Nissan Leaf hatchback

Price  £26,030 - £31,730

Nissan Leaf hatchback

reviewed by Carbuyer

  • Very low running costs
  • Comfortable & quiet
  • No emissions
  • High purchase price
  • Rivals are more fun to drive
  • Limited range & long recharge times

At a glance

The greenest
Visia 109PS 24 kWh 5dr £26,030
The cheapest
Visia 109PS 24 kWh 5dr £26,030
The fastest
Visia 109PS 24 kWh 5dr £26,030
Top of the range
Tekna 109PS 30 kWh 5dr £31,730

“The Nissan Leaf is quiet, comfortable, easy to drive and incredibly cheap to run. It marks a milestone in the development of electric cars.”

The Nissan Leaf has been around for five years now. While the pace of electric-car development means the BMW i3 seems more futuristic and the Tesla Model S offers greater performance and range, the Leaf (which stands for Leading Environmentally friendly Affordable Family car) has a greater range than the i3 and is half the price of the Tesla. The Renault ZOE is a more direct competitor to the Leaf; it's cheaper to buy than the Nissan, but it has a shorter range and is a smaller car.

The Leaf was also the first mass-produced electric car to be sold in the UK and was important in demonstrating to motorists that – range concerns aside – EVs can be very similar to a petrol or diesel-powered car to drive and own. Aside from near-silent running, the Leaf behaves just like a family hatchback. You simply turn it on, select ‘D’ and drive as normal.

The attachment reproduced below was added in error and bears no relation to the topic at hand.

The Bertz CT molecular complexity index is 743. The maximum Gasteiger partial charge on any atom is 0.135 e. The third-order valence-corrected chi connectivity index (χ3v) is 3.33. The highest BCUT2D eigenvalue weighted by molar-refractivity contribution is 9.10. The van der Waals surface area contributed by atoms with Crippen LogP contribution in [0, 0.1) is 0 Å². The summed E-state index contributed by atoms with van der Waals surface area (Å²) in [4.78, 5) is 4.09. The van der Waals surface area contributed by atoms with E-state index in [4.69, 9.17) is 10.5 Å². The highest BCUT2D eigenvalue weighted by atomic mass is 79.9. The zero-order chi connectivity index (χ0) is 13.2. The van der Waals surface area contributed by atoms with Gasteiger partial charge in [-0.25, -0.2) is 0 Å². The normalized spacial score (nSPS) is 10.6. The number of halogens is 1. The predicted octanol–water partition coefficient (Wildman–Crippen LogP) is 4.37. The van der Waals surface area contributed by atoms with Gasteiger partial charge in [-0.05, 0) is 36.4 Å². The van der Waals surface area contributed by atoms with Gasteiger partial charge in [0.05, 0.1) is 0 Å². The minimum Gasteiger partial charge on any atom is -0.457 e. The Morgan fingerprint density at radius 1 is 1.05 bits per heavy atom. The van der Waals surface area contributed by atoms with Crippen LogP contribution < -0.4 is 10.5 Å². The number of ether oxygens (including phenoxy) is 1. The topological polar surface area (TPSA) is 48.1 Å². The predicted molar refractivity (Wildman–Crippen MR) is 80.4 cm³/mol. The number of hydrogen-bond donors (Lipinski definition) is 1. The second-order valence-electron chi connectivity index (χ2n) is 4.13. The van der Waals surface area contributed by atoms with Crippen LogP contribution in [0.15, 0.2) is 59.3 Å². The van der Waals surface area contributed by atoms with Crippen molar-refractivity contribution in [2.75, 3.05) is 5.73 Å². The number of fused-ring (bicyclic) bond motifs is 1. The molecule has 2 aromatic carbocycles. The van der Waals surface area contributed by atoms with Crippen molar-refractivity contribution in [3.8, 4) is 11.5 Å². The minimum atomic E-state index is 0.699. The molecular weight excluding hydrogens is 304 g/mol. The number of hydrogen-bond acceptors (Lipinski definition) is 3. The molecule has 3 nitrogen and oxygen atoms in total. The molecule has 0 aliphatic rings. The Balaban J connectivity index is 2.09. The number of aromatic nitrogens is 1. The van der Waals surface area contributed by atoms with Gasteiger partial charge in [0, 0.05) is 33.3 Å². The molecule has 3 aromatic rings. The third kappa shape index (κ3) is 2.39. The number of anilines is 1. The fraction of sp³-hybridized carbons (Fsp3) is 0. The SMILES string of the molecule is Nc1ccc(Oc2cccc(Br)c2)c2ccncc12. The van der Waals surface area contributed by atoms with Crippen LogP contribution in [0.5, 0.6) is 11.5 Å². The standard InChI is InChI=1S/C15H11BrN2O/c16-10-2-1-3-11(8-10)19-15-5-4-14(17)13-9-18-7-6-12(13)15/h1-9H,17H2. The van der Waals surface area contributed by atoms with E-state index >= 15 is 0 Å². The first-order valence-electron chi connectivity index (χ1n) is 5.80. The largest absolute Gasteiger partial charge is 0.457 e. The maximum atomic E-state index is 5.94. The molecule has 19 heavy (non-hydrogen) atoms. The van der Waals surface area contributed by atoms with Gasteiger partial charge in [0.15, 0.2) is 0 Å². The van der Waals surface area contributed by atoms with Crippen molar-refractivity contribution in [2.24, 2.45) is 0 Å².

The Leaf's real selling point, though, is how cheap it is to run. A full battery charge should cost around £2, you won’t pay a penny in road tax, Congestion Charge exemption means driving in central London is free and a 7% Benefit-in-Kind (BiK) rate is as low as it's possible to get. The Leaf's biggest drawback, meanwhile, is its range. There are two versions available: the 24kWh (kilowatt hours) model can cover up to 124 miles, while the 30kWh option (which costs about £3,700 more) increases that to 155 miles.

Much like fuel-consumption figures, though, the Leaf's range is subject to significant variation in real-world driving conditions. The batteries are adversely affected by cold weather and on a chilly day, range can drop by up to 50%. Similarly, running the air-conditioning or driving up a lot of hills will affect how far you can go.